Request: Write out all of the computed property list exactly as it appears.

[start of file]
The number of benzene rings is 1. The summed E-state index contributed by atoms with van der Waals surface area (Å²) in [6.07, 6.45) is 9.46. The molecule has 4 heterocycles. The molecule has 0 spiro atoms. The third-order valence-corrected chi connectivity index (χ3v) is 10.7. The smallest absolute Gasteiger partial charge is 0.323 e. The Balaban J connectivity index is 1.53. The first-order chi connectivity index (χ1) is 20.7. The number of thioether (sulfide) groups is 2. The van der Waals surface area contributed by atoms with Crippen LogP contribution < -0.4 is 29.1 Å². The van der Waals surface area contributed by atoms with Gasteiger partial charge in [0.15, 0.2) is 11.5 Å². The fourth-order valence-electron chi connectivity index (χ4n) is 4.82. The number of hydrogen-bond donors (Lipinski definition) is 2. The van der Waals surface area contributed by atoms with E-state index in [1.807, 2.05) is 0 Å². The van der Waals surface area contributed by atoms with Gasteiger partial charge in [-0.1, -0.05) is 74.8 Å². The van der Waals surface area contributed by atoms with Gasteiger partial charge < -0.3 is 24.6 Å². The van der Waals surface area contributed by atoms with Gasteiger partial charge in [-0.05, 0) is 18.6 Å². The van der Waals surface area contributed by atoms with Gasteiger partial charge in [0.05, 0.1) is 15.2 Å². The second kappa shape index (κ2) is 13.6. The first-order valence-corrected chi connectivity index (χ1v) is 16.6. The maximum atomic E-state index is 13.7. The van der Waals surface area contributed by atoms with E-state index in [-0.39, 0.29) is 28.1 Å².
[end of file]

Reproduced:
The number of benzene rings is 1. The summed E-state index contributed by atoms with van der Waals surface area (Å²) in [6.07, 6.45) is 9.46. The molecule has 4 heterocycles. The molecule has 0 spiro atoms. The third-order valence-corrected chi connectivity index (χ3v) is 10.7. The smallest absolute Gasteiger partial charge is 0.323 e. The Balaban J connectivity index is 1.53. The first-order chi connectivity index (χ1) is 20.7. The number of thioether (sulfide) groups is 2. The van der Waals surface area contributed by atoms with Crippen LogP contribution < -0.4 is 29.1 Å². The van der Waals surface area contributed by atoms with Gasteiger partial charge in [0.15, 0.2) is 11.5 Å². The fourth-order valence-electron chi connectivity index (χ4n) is 4.82. The number of hydrogen-bond donors (Lipinski definition) is 2. The van der Waals surface area contributed by atoms with E-state index in [1.807, 2.05) is 0 Å². The van der Waals surface area contributed by atoms with Gasteiger partial charge in [-0.1, -0.05) is 74.8 Å². The van der Waals surface area contributed by atoms with Gasteiger partial charge < -0.3 is 24.6 Å². The van der Waals surface area contributed by atoms with Gasteiger partial charge in [-0.05, 0) is 18.6 Å². The van der Waals surface area contributed by atoms with Gasteiger partial charge in [0.05, 0.1) is 15.2 Å². The second kappa shape index (κ2) is 13.6. The first-order valence-corrected chi connectivity index (χ1v) is 16.6. The maximum atomic E-state index is 13.7. The van der Waals surface area contributed by atoms with E-state index in [-0.39, 0.29) is 28.1 Å².